The global fiscal distress depressed growth in the combined Arab economies to one of its lowest levels of around 1.5 per cent in 2009 while their current account balance was also jolted by lower oil prices, official data showed on Wednesday.
But the crisis also had its benefits as it pulled regional countries out of the throes of festering inflation that hit record high rates in some nations, mainly in the oil-rich Gulf, the Abu Dhabi Department of Economic Development (ADDED) said.
Except for Qatar, the world’s top LNG exporter, all Arab states recorded a single digit growth last year and the rate was way below that recorded in 2008, when oil prices peaked at an average $95 a barrel, ADDED said in its annual report, citing estimates by the Abu Dhabi-based Arab Monetary Fund (AMF), a key Arab League body.
The report showed the current account surplus sharply declined in many Arab countries while it turned into a deficit in some of them. After climbing to one of its highest levels in 2008, inflation in the region dipped to single digit rates, mainly in the six-nation Gulf Cooperation Council (GCC), according to the report.
Real growth in the combined Arab economies was put at around 1.5 per cent, far below the rate of 6.2 per cent recoded in 2008, when oil prices averaged at as high as $95 a barrel and most regional producers were pumping at near capacity.
The crisis hit the GCC worst given their heavy reliance on oil exports, which were severely affected by lower prices and a cut of nearly 1.5 million bpd in output.
From nearly 7.4 per cent in 2008, real growth in the UAE plunged to 1.3 per cent while in Kuwait it dipped from 6.3 per cent to a negative growth of 1.5 per cent.
Growth in Saudi Arabia was also negative at 0.8 per cent in 2009 compared with around 4.3 per cent in 2008 while the rate slumped from 6.1 to three per cent in Bahrain and from 7.7 to four per cent in Oman.
Outside the Gulf, growth in Egypt fell from seven to 4.7 per cent while it declined from 5.5 to four per cent in Jordan, from 8.5 to seven per cent in Lebanon, and from around 5.1 to three per cent in Syria, the report showed.
“The real economy in the Arab countries, as in other nations, declined in 2009 as a result of vulnerability to international changes, and most countries in the region saw a decline in GDP growth rates, particularly oil-producing countries due to the fall down of oil prices, and cutback in production quotas,” ADDED said.
The report showed the economic crisis also jolted the region’s trade balances and consequently their current account.
“A setback in the current accounts of most Arab countries was realized in 2009 especially oil exporting countries, due to the crisis…the current account of the GCC countries recorded a drop by more than 10 per cent of GDP,” the report said.
Some countries registered deficits in their current account for the first time in several years, such as UAE and Oman, it added, citing IMF estimates.
The surplus in current accounts of Saudi Arabia, Kuwait and Qatar, fell from 28.5 per cent, 44.6 per cent and 27.9 per cent of GDP respectively in 2008 to four per cent, 29.3 per cent and 10.7 per cent in 2009.
“The same happened in some neighboring countries such as Jordan, Egypt and Syria, which realized increased deficits in the current account balances in 2009 ranging between -2.6 and -6 per cent,” ADDED said.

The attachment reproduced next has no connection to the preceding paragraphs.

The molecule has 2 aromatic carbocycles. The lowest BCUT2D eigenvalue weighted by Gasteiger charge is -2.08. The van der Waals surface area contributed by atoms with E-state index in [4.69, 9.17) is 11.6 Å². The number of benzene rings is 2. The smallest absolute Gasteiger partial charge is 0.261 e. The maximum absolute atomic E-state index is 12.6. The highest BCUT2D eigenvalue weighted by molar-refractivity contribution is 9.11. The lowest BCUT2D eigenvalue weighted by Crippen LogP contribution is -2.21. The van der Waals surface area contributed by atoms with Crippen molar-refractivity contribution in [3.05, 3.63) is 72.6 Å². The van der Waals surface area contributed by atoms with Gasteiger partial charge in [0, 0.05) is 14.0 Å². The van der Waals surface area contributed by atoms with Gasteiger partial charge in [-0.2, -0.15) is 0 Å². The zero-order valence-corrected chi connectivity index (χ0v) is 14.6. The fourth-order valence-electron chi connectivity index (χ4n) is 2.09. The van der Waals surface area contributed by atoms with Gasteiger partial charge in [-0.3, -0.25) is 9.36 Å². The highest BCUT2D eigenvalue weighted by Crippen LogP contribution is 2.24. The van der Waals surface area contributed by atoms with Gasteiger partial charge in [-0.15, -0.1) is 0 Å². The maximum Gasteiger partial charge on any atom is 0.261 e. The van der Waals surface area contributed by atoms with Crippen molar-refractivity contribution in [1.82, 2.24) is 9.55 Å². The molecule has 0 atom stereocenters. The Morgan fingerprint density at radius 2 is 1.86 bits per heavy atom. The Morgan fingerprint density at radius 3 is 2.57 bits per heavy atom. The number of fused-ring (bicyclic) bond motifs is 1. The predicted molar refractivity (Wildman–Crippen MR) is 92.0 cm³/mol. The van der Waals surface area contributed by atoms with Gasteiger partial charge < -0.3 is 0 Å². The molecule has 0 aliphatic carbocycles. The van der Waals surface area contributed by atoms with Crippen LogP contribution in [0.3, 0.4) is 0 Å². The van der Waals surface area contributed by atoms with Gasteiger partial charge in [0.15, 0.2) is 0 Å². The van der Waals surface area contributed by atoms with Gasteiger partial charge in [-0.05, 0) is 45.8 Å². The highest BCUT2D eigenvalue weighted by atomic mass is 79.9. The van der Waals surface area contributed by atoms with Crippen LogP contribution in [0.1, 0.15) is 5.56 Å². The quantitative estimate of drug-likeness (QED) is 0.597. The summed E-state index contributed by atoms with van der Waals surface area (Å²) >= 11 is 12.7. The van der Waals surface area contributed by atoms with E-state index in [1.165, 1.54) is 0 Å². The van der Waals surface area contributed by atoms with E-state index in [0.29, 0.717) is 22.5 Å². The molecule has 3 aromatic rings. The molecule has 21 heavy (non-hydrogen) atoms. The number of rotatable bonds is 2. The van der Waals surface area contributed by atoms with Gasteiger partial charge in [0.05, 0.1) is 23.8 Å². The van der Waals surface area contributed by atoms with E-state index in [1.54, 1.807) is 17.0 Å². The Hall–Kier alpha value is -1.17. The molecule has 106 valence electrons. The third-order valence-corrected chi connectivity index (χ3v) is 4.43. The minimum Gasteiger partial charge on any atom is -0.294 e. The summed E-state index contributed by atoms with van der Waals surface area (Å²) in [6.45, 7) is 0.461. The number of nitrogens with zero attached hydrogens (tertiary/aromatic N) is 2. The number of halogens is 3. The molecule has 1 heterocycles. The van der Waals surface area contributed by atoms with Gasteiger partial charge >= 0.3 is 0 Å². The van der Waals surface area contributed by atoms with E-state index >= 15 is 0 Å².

“The decline in current account balances was attributed to the drop in oil revenues, which stifled creating current account surpluses in oil-producing countries. Reasons also include the mounting foreign remittances and transfers, withdrawal of hot money, a drop in tourism revenues, and the growing value of imports.”
According to the report, the positive effects of the global crisis on the countries of the region include low levels of inflation. Estimates by IMF and statistics centers in the GCC countries show that the combined inflation rate in the GCC fell dramatically from 10.7 per cent in 2008 to about 3.7 per cent in 2009.
Inflation in Saudi Arabia shrank from 9.8 per cent in 2008 to around 5.1 per cent in 2009 while it tumbled in the UAE from 12.3 to 1.5 per cent. Qatar’s inflation plummetted to near zero after soaring to around 15 per cent in 2008.
Inflation in Oman dipped from 12.6 per cent to 3.3 per cent while in Kuwait it receded from 10.5 per cent to 4.6 per cent. There was also a decline in Bahrain, Jordan, Egypt and other countries in the region, according to ADDED.
The report showed unemployment in the region deteriorated in 2009 as a result of lower growth and a large increase in the population. Another reason was a decision by many companies in the Gulf to shelve expansion plans and sack workers.
“Statistics indicate rising unemployment rates, which constituted a serious challenge to the development in Arab countries in 2009, due to the demobilization of a number of companies for their workers in countries that were adversely affected by the global crisis, especially the GCC countries, as well as the drawback in the productive sector due to the decrease in world aggregate demand,” the report said.
“It was estimated that average unemployment rate exceeded 14 per cent, while most countries in the region suffered from high joblessness rates. Unemployment is concentrated in the young age group between 15 and 24 years.”